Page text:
Itâ€™s interesting what makes the news in the world of driving these days. This week, my research led me to a rather bizarre case, involving an Australian learner driver who nearly hacked off his hand with a chainsaw, before plying himself with alcohol to numb the pain and driving to the hospital.
If thereâ€™s ever an instance where youâ€™re likely to have your theory test certificate and driving licence revoked, itâ€™s through drink-driving. For some drivers, they land themselves in trouble before even laying hands on a theory test certificate or driving licence.
Thatâ€™s the case for Australian learner driver, Timothy Withrow, of Port Willunga, Adelaide. Mr Withrow had a blood alcohol level that registered three times over the legal limit. But, itâ€™s why he was drunk that dominated a recent court case.
Unfortunately, despite the fact that he had cut his hand severely with a chainsaw, the court was unimpressed with Mr Withrowâ€™s actions.
Mr Withrow originally lost his case in the lower court, appealing that decision in the Supreme Court on the grounds that the circumstances of his situation were â€˜triflingâ€™ which, according to Australian motoring laws, traffic offences deemed trifling can result in a lighter sentence.
No emergency assistance
The Australian learner driver sustained the injury to his hand in February 2014 while using a chainsaw.
Mr Withrow did contact two emergency departments, but was informed that they were busy and couldnâ€™t provide treatment for at least 10 hours.
With no emergency assistance available, he sewed up the wound using a large sewing needle and gin to sterilise it. He also consumed the gin to help with the pain. After failing to make contact with his wife, he chose to drive himself to the hospital, stating that he could not afford an ambulance.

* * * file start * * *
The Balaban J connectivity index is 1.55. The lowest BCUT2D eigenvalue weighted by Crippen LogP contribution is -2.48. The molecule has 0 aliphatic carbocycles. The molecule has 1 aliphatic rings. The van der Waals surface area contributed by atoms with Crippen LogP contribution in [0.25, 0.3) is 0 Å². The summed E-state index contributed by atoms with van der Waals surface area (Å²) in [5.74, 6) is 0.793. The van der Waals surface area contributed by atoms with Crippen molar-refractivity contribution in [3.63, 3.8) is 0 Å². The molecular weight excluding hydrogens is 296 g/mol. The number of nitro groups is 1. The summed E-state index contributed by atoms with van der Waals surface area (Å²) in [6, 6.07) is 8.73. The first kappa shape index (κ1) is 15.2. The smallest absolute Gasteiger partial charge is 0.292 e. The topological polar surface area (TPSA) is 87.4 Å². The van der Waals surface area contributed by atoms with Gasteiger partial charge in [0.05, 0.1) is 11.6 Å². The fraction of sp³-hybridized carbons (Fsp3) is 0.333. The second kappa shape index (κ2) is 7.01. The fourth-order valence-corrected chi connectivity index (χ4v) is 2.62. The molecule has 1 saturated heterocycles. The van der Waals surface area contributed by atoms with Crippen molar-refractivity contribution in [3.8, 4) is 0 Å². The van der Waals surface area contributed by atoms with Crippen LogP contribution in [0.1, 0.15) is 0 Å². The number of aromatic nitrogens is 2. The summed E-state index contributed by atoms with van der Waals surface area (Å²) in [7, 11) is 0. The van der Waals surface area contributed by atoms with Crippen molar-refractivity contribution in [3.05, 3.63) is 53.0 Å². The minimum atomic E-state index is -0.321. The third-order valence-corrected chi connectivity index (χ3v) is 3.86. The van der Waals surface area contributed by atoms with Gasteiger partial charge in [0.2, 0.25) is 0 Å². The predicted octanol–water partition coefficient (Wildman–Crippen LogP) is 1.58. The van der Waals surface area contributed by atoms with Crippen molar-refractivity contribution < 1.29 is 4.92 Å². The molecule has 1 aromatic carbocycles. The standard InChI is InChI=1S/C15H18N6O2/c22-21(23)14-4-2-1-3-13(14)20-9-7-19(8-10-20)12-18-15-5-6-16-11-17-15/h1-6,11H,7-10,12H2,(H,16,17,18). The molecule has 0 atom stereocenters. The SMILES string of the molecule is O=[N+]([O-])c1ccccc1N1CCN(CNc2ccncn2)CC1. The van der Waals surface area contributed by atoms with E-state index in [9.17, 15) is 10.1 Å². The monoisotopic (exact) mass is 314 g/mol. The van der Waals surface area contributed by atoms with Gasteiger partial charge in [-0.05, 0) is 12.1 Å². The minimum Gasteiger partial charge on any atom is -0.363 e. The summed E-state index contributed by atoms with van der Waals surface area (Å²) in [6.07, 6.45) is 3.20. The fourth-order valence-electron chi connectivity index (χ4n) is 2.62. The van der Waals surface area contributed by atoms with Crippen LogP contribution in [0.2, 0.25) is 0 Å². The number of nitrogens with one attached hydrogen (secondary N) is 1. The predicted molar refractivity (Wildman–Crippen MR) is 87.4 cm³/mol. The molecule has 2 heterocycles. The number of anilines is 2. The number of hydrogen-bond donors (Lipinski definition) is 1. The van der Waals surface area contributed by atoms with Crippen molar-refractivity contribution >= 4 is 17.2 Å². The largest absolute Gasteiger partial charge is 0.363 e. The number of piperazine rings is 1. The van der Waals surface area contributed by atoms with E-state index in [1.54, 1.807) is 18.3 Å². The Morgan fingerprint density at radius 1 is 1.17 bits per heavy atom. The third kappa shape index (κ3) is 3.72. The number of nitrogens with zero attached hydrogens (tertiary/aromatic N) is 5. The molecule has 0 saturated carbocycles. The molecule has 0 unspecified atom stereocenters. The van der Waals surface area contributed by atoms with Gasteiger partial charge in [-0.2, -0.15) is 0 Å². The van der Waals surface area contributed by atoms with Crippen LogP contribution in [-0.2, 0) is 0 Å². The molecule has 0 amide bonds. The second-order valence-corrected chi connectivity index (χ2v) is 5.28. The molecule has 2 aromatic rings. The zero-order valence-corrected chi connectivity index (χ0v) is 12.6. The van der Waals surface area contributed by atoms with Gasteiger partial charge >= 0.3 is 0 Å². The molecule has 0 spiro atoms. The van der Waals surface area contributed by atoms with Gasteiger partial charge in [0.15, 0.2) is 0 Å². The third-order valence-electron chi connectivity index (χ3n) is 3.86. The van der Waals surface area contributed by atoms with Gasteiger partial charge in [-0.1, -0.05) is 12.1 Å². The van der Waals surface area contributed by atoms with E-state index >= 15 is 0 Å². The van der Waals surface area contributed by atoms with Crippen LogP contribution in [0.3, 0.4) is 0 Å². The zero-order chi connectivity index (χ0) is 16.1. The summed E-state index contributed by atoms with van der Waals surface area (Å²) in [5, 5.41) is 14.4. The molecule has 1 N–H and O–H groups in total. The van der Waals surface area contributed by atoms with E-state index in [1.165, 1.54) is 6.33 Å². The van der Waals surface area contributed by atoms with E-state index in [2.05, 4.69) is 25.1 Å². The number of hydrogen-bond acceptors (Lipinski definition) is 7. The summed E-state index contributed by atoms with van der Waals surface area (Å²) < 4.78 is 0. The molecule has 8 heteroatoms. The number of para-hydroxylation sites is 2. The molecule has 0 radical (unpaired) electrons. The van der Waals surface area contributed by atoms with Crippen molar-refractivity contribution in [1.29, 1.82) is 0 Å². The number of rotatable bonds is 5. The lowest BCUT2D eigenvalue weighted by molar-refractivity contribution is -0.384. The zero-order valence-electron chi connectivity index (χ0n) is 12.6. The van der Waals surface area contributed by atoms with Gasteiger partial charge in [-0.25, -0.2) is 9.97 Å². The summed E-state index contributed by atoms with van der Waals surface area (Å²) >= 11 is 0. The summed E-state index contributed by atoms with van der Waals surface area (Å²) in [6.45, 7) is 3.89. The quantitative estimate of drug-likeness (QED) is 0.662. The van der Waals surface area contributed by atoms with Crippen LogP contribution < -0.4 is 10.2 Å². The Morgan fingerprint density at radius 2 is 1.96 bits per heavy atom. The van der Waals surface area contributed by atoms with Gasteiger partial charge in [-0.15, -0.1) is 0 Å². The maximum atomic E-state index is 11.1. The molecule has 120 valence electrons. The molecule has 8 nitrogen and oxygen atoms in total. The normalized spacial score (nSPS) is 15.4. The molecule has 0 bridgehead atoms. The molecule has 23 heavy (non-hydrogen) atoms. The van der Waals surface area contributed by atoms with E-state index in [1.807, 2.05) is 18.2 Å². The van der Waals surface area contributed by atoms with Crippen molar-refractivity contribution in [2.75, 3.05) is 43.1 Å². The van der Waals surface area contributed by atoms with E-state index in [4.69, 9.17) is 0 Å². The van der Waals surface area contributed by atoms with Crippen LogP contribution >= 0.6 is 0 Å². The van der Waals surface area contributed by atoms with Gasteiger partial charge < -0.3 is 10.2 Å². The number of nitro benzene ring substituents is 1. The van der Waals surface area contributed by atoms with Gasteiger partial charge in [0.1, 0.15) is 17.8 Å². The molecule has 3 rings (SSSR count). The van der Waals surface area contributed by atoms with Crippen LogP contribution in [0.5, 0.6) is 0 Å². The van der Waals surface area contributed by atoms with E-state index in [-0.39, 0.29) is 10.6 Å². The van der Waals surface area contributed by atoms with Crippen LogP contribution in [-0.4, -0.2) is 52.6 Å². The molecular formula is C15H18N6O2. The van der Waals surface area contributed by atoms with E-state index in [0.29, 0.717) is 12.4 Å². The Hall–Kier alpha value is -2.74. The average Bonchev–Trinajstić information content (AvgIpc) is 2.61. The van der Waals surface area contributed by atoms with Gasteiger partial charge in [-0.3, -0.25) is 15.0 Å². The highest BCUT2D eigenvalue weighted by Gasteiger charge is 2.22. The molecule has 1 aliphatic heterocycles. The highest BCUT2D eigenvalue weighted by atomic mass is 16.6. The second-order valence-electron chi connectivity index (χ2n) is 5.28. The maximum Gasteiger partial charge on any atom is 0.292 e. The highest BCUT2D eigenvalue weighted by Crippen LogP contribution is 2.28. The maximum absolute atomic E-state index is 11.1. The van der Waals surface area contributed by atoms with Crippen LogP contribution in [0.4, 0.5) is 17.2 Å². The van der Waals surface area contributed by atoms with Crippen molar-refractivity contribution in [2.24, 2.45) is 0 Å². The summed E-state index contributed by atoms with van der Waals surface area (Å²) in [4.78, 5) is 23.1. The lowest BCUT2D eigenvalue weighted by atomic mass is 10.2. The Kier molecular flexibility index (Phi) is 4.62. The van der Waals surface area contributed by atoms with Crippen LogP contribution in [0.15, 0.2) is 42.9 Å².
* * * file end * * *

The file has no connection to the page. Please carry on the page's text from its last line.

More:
Australian learner driver dangerous
Subsequently, the Australian learner driver was pulled over by police having failed to stop at a sign. He was charged with numerous driving offences and his theory test certificate and driving licence were immediately revoked.
Although Withrow held a full US driving licence, he did not have a valid Australian licence, categorising him as a learner.
He did plead guilty to the incident, but prior to sentencing requested that the matter be dealt with as trifling.
However, Justice Kevin Nicholson concurred with the original lower court ruling, stating that Withrow did have other more viable options than driving himself, such as calling an ambulance or taxi, or going to a neighbour for assistance.
Justice Nicholson, according to local media, said: â€œHe posed a clear danger not only to himself but to other road users. I admire [his] courage and his tolerance to pain but I do not admire his judgment.â€
Withrow is due to be sentenced at a later date.
Book Theory Test Today says: â€œThe moral of this story from down under is that drink-driving is unacceptable, even in a medical emergency. You risk further damage to yourself and to other road users, the message is clear â€“ donâ€™t drink and drive.â€ Â
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